Livestock Research for Rural Development 17 (2) 2005 Guidelines to authors LRRD News

Citation of this paper

Feed resources of livestock in the Punjab, Pakistan

M Younas and M Yaqoob

Dept of Livestock Management, Faculty of Animal Husbandry, University of Agriculture,
Faisalabad-38040, Pakistan ;


Livestock improvement demands the efficient use of available feed resources. The provision of feeding stuffs of adequate nutritional quality is likely to be the most limiting factor in increasing livestock production in the developing countries.  This paper reviews the extent of feed resources available and their potential in meeting the animal needs and maintaining their health status. It deals with the different aspects of fodder crops, concentrate feeding, range resources, non-conventional feed resources, and nutrient requirements of farm animals. It further delineates the strategies to cope with the future threats confronting the livestock sector.

Key words: Feed resources, health, livestock, nutrients, Punjab


The livestock sector is an integral part of agriculture in Pakistan. Livestock accounts for 37% of the agricultural GDP and about 9% of the total GDP. This is derived from a livestock population of about 25.5 million buffaloes, 23.8 million cattle, 24.7 million sheep, 54.7 million goats, and 5.4 million other animals (Economic Survey 2003-04). Based on the previous census 13.1 million buffaloes, 9.38 million cattle, 6.14 million sheep, 15.3 million goats, and 2.37 million other animals were found in the Punjab province.

The livestock wealth of Punjab is well adapted to hot and humid conditions, tolerant to tropical diseases and good converters of poor quality roughages into milk and meat. Yet despite the high yielding native meat and milk breeding stock, little attempt has been made to select for quality animals. The same applies to the task of maintaining purebred lines or of breeding selectively for qualities adapted to local conditions. Any surviving animal tends to be retained as member of the herd. Although survival is an essential quality, it should not be the only motivation for rearing livestock. Survival of course, is the top priority for the animal itself. The first 70-75 % of the nutrient intake goes to body maintenance. It is only after the nutrients necessary to maintain vital body functions are satisfied that secondary production attributes will be fulfilled. Yet such attributes are the reason why at least in theory animals are raised by humans.

The provision of feeding stuffs of adequate nutritional quality is likely to be the most limiting factor in increasing livestock production, provided there is a market demand for the livestock products. This is not to suggest that aspects such as breed improvements and disease control are un-important. They should be considered concurrently. But in most situations, animal numbers and production will be controlled by feed supply. Breed improvement and health measures will have little effect unless nutritional requirements are met.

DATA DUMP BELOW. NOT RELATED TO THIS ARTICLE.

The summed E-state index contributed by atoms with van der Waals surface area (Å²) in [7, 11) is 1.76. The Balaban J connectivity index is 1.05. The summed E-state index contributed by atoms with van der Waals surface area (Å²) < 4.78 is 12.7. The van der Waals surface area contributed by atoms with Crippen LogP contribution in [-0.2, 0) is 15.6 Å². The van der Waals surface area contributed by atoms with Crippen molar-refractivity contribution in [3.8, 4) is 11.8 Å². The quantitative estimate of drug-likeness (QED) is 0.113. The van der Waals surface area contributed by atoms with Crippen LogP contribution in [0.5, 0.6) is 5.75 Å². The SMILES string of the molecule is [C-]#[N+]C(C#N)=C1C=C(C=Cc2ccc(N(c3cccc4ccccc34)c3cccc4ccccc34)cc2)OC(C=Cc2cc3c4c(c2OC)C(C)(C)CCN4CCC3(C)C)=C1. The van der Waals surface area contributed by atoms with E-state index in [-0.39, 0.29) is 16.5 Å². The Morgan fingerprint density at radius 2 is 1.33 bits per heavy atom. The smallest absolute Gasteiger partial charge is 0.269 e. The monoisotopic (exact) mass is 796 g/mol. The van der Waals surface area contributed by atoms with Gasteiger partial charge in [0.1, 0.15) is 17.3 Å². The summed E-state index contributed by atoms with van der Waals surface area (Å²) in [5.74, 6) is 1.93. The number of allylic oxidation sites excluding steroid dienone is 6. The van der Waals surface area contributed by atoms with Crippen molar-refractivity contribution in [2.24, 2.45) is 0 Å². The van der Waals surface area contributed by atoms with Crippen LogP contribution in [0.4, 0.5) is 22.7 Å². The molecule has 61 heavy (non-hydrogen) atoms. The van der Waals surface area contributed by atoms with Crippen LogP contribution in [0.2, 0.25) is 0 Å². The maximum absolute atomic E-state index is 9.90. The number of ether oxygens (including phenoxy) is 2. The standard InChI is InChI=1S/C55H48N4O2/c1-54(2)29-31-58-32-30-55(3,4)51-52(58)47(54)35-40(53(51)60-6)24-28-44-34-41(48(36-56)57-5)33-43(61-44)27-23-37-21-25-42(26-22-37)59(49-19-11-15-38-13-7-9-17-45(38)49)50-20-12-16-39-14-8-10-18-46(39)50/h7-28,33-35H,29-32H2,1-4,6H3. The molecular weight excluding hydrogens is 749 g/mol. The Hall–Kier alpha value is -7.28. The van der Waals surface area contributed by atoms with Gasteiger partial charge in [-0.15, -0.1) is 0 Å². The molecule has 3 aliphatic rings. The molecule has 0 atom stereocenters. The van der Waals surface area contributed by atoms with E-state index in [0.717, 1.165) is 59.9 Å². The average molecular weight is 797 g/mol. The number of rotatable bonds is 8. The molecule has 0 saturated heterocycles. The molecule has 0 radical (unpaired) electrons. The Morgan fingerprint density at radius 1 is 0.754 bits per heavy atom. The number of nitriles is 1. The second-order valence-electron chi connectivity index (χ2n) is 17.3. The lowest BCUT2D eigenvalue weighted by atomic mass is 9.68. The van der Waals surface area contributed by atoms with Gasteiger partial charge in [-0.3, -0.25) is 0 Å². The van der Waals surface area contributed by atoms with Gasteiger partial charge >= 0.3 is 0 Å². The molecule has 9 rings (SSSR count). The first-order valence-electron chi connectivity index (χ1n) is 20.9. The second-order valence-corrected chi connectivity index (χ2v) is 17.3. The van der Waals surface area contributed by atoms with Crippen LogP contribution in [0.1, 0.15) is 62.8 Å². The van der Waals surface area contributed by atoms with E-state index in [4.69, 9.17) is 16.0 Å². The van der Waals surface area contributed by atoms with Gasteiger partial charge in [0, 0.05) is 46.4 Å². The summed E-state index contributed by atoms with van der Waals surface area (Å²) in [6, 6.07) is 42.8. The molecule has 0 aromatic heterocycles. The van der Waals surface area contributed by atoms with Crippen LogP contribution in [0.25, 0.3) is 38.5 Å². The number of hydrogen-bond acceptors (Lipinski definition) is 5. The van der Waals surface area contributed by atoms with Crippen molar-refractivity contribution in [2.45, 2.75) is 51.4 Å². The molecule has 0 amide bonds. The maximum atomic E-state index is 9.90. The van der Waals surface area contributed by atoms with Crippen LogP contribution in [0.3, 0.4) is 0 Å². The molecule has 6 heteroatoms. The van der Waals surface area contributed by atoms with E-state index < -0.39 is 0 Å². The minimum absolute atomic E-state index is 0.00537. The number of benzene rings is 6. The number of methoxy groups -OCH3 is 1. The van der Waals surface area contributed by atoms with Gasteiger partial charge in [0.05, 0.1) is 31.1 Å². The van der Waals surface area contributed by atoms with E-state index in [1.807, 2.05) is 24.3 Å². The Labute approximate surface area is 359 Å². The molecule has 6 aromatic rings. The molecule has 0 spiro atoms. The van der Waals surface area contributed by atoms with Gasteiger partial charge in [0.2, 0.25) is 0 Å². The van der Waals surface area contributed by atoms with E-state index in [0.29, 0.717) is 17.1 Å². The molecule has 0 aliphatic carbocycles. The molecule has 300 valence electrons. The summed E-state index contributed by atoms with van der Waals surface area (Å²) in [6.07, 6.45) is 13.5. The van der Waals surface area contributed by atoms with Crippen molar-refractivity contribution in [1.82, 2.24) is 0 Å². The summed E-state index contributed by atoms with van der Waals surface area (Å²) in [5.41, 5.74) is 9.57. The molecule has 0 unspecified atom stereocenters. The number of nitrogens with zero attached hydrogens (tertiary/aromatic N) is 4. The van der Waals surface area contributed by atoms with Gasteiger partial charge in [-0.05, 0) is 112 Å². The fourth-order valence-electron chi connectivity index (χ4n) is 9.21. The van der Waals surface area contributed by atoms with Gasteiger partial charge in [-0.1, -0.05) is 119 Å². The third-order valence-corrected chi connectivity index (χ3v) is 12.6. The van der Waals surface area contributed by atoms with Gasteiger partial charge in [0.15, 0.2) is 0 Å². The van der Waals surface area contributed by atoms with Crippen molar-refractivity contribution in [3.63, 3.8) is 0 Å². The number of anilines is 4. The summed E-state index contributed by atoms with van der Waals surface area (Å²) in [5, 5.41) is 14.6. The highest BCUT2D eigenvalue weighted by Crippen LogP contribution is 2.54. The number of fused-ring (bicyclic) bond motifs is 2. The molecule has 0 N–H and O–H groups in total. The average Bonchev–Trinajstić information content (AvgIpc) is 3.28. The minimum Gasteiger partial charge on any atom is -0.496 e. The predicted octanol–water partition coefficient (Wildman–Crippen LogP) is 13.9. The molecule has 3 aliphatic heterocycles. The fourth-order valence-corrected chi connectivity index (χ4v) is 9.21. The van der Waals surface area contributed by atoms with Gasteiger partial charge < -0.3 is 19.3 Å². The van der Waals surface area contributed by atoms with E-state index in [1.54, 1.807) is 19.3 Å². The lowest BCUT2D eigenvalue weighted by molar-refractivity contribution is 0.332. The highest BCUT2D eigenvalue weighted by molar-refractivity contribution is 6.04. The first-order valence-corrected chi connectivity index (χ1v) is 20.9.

Livestock improvement demands the efficient use of available feed resources. Factors like climate, agronomic practices, feed processing technologies and genetic variations ultimately affect the nutritive value of feed for livestock. Feeding resources and feeding systems of farm animals vary from one place to another. Feeding practices are governed by the farmer's land holdings, socio-economic status and marketing of livestock and their products. This paper deals with the extent of the feed resources available and their potential in meeting the animal needs and maintaining their health status in the next decades in the Punjab province.

Feed resources

Feed resources available in the country can be divided into two main categories as Conventional Feed Resources and Non-conventional Feed Resources. Conventional resources are grouped further into three categories: viz; (i) green roughages, (ii) dry roughages and (iii) concentrates (Habib and Siddiqui 1994). Green roughages include fodder crops, range grasses including shrubs and forbs, sugar beet tops, sugarcane tops, silages and tree leaves. Even in advanced countries where grains are fed liberally to the ruminants, forage still contributes about 75 % of the nutrients whereas in the countries where grain feeding in not very common, ruminants derive more than 95 % of their nutritional needs from roughage (Bulla et al 1977). Dry roughages include hay, straws, stovers and hulls. Concentrates include cereal grains, oilseed cakes and meals, cereal brans and polishings, molasses and sugar beet pulp. Non-conventional feed resources have the potential to play a major role in meeting the feed shortage in the years to come.

Fodder crops